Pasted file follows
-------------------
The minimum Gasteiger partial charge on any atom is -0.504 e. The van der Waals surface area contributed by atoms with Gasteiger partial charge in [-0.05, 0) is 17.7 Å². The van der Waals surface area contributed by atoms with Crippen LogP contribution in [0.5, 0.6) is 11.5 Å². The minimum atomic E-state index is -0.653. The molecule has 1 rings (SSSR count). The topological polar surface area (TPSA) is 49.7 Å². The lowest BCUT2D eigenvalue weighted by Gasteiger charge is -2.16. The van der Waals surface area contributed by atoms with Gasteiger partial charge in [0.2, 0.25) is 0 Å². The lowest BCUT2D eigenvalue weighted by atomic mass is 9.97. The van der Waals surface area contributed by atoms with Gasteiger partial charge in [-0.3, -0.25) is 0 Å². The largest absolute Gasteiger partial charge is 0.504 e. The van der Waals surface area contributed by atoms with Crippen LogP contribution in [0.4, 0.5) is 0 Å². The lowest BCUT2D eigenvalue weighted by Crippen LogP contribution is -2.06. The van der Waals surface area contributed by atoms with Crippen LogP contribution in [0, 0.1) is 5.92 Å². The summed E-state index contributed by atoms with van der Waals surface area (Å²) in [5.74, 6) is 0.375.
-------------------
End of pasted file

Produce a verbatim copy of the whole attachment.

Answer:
The minimum Gasteiger partial charge on any atom is -0.504 e. The van der Waals surface area contributed by atoms with Gasteiger partial charge in [-0.05, 0) is 17.7 Å². The van der Waals surface area contributed by atoms with Crippen LogP contribution in [0.5, 0.6) is 11.5 Å². The minimum atomic E-state index is -0.653. The molecule has 1 rings (SSSR count). The topological polar surface area (TPSA) is 49.7 Å². The lowest BCUT2D eigenvalue weighted by Gasteiger charge is -2.16. The van der Waals surface area contributed by atoms with Gasteiger partial charge in [0.2, 0.25) is 0 Å². The lowest BCUT2D eigenvalue weighted by atomic mass is 9.97. The van der Waals surface area contributed by atoms with Gasteiger partial charge in [-0.3, -0.25) is 0 Å². The largest absolute Gasteiger partial charge is 0.504 e. The van der Waals surface area contributed by atoms with Crippen LogP contribution in [0.4, 0.5) is 0 Å². The lowest BCUT2D eigenvalue weighted by Crippen LogP contribution is -2.06. The van der Waals surface area contributed by atoms with Crippen LogP contribution in [0, 0.1) is 5.92 Å². The summed E-state index contributed by atoms with van der Waals surface area (Å²) in [5.74, 6) is 0.375.